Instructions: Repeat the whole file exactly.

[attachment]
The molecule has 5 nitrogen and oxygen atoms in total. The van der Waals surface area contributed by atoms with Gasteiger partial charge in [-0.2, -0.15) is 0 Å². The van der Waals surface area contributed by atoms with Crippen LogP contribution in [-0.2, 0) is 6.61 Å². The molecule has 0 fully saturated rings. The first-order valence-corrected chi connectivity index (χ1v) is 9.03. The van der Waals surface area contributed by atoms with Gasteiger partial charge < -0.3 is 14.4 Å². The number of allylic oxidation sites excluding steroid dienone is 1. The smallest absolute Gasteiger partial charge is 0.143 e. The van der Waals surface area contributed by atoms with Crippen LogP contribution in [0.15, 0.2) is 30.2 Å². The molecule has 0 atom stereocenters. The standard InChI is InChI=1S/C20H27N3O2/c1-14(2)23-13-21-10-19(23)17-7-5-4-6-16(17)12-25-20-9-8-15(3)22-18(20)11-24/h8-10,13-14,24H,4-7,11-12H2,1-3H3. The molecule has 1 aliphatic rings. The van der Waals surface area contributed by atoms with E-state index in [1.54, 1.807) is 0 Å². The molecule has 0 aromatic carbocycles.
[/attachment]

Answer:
The molecule has 5 nitrogen and oxygen atoms in total. The van der Waals surface area contributed by atoms with Gasteiger partial charge in [-0.2, -0.15) is 0 Å². The van der Waals surface area contributed by atoms with Crippen LogP contribution in [-0.2, 0) is 6.61 Å². The molecule has 0 fully saturated rings. The first-order valence-corrected chi connectivity index (χ1v) is 9.03. The van der Waals surface area contributed by atoms with Gasteiger partial charge < -0.3 is 14.4 Å². The number of allylic oxidation sites excluding steroid dienone is 1. The smallest absolute Gasteiger partial charge is 0.143 e. The van der Waals surface area contributed by atoms with Crippen LogP contribution in [0.15, 0.2) is 30.2 Å². The molecule has 0 atom stereocenters. The standard InChI is InChI=1S/C20H27N3O2/c1-14(2)23-13-21-10-19(23)17-7-5-4-6-16(17)12-25-20-9-8-15(3)22-18(20)11-24/h8-10,13-14,24H,4-7,11-12H2,1-3H3. The molecule has 1 aliphatic rings. The van der Waals surface area contributed by atoms with E-state index in [1.54, 1.807) is 0 Å². The molecule has 0 aromatic carbocycles.